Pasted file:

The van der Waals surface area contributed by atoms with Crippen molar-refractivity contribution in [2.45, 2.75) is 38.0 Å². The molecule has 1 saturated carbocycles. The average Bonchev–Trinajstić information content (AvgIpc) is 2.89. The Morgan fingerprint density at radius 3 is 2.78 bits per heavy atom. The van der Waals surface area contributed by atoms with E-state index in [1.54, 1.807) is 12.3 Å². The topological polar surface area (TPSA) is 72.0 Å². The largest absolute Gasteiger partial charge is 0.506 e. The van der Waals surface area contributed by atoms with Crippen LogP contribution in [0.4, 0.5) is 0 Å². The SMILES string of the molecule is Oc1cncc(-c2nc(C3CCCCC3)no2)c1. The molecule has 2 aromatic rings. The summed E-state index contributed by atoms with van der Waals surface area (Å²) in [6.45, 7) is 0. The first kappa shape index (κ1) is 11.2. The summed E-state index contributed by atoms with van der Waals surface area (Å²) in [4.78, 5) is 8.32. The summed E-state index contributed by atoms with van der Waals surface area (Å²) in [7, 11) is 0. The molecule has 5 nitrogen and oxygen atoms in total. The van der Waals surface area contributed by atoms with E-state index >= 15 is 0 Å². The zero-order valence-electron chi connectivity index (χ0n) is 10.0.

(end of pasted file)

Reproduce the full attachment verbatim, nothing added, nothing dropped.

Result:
The van der Waals surface area contributed by atoms with Crippen molar-refractivity contribution in [2.45, 2.75) is 38.0 Å². The molecule has 1 saturated carbocycles. The average Bonchev–Trinajstić information content (AvgIpc) is 2.89. The Morgan fingerprint density at radius 3 is 2.78 bits per heavy atom. The van der Waals surface area contributed by atoms with E-state index in [1.54, 1.807) is 12.3 Å². The topological polar surface area (TPSA) is 72.0 Å². The largest absolute Gasteiger partial charge is 0.506 e. The van der Waals surface area contributed by atoms with Crippen LogP contribution in [0.4, 0.5) is 0 Å². The SMILES string of the molecule is Oc1cncc(-c2nc(C3CCCCC3)no2)c1. The molecule has 2 aromatic rings. The summed E-state index contributed by atoms with van der Waals surface area (Å²) in [6.45, 7) is 0. The first kappa shape index (κ1) is 11.2. The summed E-state index contributed by atoms with van der Waals surface area (Å²) in [4.78, 5) is 8.32. The summed E-state index contributed by atoms with van der Waals surface area (Å²) in [7, 11) is 0. The molecule has 5 nitrogen and oxygen atoms in total. The van der Waals surface area contributed by atoms with E-state index >= 15 is 0 Å². The zero-order valence-electron chi connectivity index (χ0n) is 10.0.